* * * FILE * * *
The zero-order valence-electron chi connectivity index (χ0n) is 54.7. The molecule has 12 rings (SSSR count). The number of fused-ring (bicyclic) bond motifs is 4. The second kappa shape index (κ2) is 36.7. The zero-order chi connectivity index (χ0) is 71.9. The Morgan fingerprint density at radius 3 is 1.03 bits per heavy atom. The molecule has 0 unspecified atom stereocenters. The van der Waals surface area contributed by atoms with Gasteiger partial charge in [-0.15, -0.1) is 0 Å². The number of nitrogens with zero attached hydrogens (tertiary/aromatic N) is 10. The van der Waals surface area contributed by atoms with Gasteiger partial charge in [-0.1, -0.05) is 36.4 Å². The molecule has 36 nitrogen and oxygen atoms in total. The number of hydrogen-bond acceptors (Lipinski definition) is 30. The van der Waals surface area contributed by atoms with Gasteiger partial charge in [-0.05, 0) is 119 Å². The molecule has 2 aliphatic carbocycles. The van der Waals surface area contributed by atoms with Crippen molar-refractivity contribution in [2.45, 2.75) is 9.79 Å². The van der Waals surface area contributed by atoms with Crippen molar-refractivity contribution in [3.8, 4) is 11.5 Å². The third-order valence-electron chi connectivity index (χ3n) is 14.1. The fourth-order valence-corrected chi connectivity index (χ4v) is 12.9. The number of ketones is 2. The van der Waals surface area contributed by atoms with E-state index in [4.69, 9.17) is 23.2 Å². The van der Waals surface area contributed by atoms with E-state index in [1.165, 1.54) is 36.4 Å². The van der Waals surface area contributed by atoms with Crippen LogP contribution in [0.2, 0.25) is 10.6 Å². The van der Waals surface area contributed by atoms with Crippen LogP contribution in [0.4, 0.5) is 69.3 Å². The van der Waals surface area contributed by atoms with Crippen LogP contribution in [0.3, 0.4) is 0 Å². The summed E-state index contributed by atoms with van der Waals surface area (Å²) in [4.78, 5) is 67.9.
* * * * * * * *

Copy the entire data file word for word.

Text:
The zero-order valence-electron chi connectivity index (χ0n) is 54.7. The molecule has 12 rings (SSSR count). The number of fused-ring (bicyclic) bond motifs is 4. The second kappa shape index (κ2) is 36.7. The zero-order chi connectivity index (χ0) is 71.9. The Morgan fingerprint density at radius 3 is 1.03 bits per heavy atom. The molecule has 0 unspecified atom stereocenters. The van der Waals surface area contributed by atoms with Gasteiger partial charge in [-0.15, -0.1) is 0 Å². The number of nitrogens with zero attached hydrogens (tertiary/aromatic N) is 10. The van der Waals surface area contributed by atoms with Gasteiger partial charge in [-0.1, -0.05) is 36.4 Å². The molecule has 36 nitrogen and oxygen atoms in total. The number of hydrogen-bond acceptors (Lipinski definition) is 30. The van der Waals surface area contributed by atoms with Gasteiger partial charge in [-0.05, 0) is 119 Å². The molecule has 2 aliphatic carbocycles. The van der Waals surface area contributed by atoms with Crippen molar-refractivity contribution in [2.45, 2.75) is 9.79 Å². The van der Waals surface area contributed by atoms with Crippen molar-refractivity contribution in [3.8, 4) is 11.5 Å². The third-order valence-electron chi connectivity index (χ3n) is 14.1. The fourth-order valence-corrected chi connectivity index (χ4v) is 12.9. The number of ketones is 2. The van der Waals surface area contributed by atoms with E-state index in [4.69, 9.17) is 23.2 Å². The van der Waals surface area contributed by atoms with E-state index in [1.165, 1.54) is 36.4 Å². The van der Waals surface area contributed by atoms with Crippen LogP contribution in [0.2, 0.25) is 10.6 Å². The van der Waals surface area contributed by atoms with Crippen LogP contribution in [0.4, 0.5) is 69.3 Å². The van der Waals surface area contributed by atoms with Crippen LogP contribution in [0.3, 0.4) is 0 Å². The summed E-state index contributed by atoms with van der Waals surface area (Å²) in [4.78, 5) is 67.9.